but had formerly belonged to the Tenth Cavalry and had been discharged
at San Francisco about six years ago. I then confronted him with the
letter he had written Boyd Conyers on August 14 and asked him what
he meant by this. His explanation was very unsatisfactory, and he
admitted to the authorship of the letter, but said that he had formerly
known Conyers was the reason for his reply to Conyers's letter written
to him about August 10. He denied knowing James Brown, a member
of Company B, although he and James Brown left Atlanta for Philadel-
phia on the same train about three weeks ago. Brown is still in Phila-
I called on Doctor Crenshaw, who told me that he knew that this
negro, James Powell, had not been out of Atlanta for three years, except
on this trip to Philadelphia.
W. G. BALDWIN.
P. S.--It subsequently developed that Powell was for a short time in
a volunteer regiment. He was never in Brownsville, but had gotten his
information from John Brown, one of the raiders.
ATLANTA, GA., 304 FORT STREET,
August 13, 1908.
I received your letter today and was truly glad to heare from you
it found me well and truly hope when these few lines reach you it
will find you the same I was jest thanking about you when I got your
letter John Brown went to Philadelphia a bought three weeks ago I
have heard of eny rest of the boys except John Jone he was throw
heare and went to Chicago I will meet the lawer when he come You
ask me abought the chracker I haven had the opportunity to meet
that Entertainment I have three good guns and if eny thaing should
start I will be with them When are you coming to Atlanta Buddie
I will take you for my Edader because I dont no wheare eny rest of
You must excuse bad writing write soon and let me heare from
you from your friend
MACON, GA., September 3, 1908.
W. G. BALDWIN:
I arrived here to-day and have located Holloman. He is in business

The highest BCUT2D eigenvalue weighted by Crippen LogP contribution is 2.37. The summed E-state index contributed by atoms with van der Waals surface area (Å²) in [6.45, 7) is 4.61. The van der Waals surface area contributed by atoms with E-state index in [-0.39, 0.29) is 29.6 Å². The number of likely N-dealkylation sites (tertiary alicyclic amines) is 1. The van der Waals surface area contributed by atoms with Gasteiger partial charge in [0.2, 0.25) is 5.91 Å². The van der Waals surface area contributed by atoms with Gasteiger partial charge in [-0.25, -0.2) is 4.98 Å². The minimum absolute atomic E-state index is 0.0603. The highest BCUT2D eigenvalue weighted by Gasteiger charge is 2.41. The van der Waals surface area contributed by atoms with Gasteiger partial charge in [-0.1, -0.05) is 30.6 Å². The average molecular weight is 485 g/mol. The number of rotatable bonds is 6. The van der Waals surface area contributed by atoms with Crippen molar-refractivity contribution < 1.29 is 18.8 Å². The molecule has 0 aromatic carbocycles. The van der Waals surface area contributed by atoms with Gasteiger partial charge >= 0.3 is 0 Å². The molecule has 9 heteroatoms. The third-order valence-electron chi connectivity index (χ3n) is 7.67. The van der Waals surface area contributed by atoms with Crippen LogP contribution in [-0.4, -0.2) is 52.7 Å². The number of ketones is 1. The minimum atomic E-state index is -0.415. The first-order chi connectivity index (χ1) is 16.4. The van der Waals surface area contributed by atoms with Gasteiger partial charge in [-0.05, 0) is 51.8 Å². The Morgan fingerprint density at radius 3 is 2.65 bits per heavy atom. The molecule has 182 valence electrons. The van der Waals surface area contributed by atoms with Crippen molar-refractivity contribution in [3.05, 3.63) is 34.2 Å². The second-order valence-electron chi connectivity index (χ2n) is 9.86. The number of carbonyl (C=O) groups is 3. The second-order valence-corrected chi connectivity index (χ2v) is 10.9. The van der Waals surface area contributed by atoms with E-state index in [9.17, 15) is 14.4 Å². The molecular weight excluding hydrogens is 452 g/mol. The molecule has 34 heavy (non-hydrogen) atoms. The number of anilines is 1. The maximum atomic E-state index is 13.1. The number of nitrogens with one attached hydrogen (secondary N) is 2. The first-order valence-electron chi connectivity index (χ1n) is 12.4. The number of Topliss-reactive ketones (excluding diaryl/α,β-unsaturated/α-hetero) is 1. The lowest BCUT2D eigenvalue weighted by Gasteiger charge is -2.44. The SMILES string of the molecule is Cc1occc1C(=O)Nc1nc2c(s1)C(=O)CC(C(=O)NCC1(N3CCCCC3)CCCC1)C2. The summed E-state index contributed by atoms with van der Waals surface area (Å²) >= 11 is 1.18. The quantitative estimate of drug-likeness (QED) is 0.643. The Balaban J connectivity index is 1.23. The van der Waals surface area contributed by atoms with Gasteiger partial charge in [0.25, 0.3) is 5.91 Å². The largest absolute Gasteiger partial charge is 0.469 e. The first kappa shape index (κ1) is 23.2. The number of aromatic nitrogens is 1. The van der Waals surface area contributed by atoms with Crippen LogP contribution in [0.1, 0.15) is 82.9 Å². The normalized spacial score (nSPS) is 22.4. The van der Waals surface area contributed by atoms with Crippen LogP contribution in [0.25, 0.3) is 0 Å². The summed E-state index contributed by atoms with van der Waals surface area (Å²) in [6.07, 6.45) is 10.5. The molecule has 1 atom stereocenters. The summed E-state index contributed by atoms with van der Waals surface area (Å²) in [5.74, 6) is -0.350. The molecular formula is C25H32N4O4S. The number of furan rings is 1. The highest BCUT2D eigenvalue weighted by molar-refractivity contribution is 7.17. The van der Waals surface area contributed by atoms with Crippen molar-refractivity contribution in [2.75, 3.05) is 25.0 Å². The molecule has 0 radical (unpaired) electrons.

here and I will try and get something out of him as early as prac-
September 4.--I have been unable to get anything out of Holloman
and he is evidently on his guard.
September 8.--I have now been here a week and find it is impossible
to get anything out of Holloman. I will meet you in Atlanta on
Respectfully, W. LAWSON.
Mr. FORAKER. Mr. President, the papers and reports that
have just been read show conclusively, I think, the propriety
and the wisdom of our adopting a provision such as that em-
bodied in the amendment which I offered this morning. At a
later time I will discuss that at more length.
I wish now to address myself to these affidavits and to some
of the statements made in them. And, first, let me say I had
no knowledge of these when I prepared the amendment I
offered this morning. I prepared the amendment a week ago
and showed it to some of my colleagues on the Republican side,
and perhaps to some on the other side of the Chamber. I am
not sure about that. And I did it solely by reason of the prompt-
ing given to me by the correspondence from which I read
briefly this morning, for it seemed to me, Mr. President, that it
was one of the worst features of this whole unfortunate busi-
ness that these men who have appeared and testified and who
have been examined and cross-examined should now be pur-
sued in this kind of way by detectives proceeding in the manner
described in the letter from which I have read.